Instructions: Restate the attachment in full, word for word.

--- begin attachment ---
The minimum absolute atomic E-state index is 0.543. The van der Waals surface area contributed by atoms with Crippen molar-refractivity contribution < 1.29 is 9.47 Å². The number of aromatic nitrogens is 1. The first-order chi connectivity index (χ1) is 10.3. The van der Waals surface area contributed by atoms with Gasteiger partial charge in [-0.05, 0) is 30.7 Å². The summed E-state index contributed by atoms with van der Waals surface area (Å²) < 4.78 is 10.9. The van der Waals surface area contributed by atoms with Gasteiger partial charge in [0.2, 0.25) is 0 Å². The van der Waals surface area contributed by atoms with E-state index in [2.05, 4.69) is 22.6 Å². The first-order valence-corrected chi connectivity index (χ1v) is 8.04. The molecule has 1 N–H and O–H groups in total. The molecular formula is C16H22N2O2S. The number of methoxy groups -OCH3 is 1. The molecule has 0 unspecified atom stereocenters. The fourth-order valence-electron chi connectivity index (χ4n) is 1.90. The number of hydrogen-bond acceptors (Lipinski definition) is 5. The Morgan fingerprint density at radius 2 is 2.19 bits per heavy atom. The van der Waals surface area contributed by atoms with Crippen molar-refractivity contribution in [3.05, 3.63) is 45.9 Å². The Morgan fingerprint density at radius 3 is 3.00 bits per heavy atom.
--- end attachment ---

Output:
The minimum absolute atomic E-state index is 0.543. The van der Waals surface area contributed by atoms with Crippen molar-refractivity contribution < 1.29 is 9.47 Å². The number of aromatic nitrogens is 1. The first-order chi connectivity index (χ1) is 10.3. The van der Waals surface area contributed by atoms with Gasteiger partial charge in [-0.05, 0) is 30.7 Å². The summed E-state index contributed by atoms with van der Waals surface area (Å²) < 4.78 is 10.9. The van der Waals surface area contributed by atoms with Gasteiger partial charge in [0.2, 0.25) is 0 Å². The van der Waals surface area contributed by atoms with E-state index in [2.05, 4.69) is 22.6 Å². The first-order valence-corrected chi connectivity index (χ1v) is 8.04. The molecule has 1 N–H and O–H groups in total. The molecular formula is C16H22N2O2S. The number of methoxy groups -OCH3 is 1. The molecule has 0 unspecified atom stereocenters. The fourth-order valence-electron chi connectivity index (χ4n) is 1.90. The number of hydrogen-bond acceptors (Lipinski definition) is 5. The Morgan fingerprint density at radius 2 is 2.19 bits per heavy atom. The van der Waals surface area contributed by atoms with Crippen molar-refractivity contribution in [3.05, 3.63) is 45.9 Å². The Morgan fingerprint density at radius 3 is 3.00 bits per heavy atom.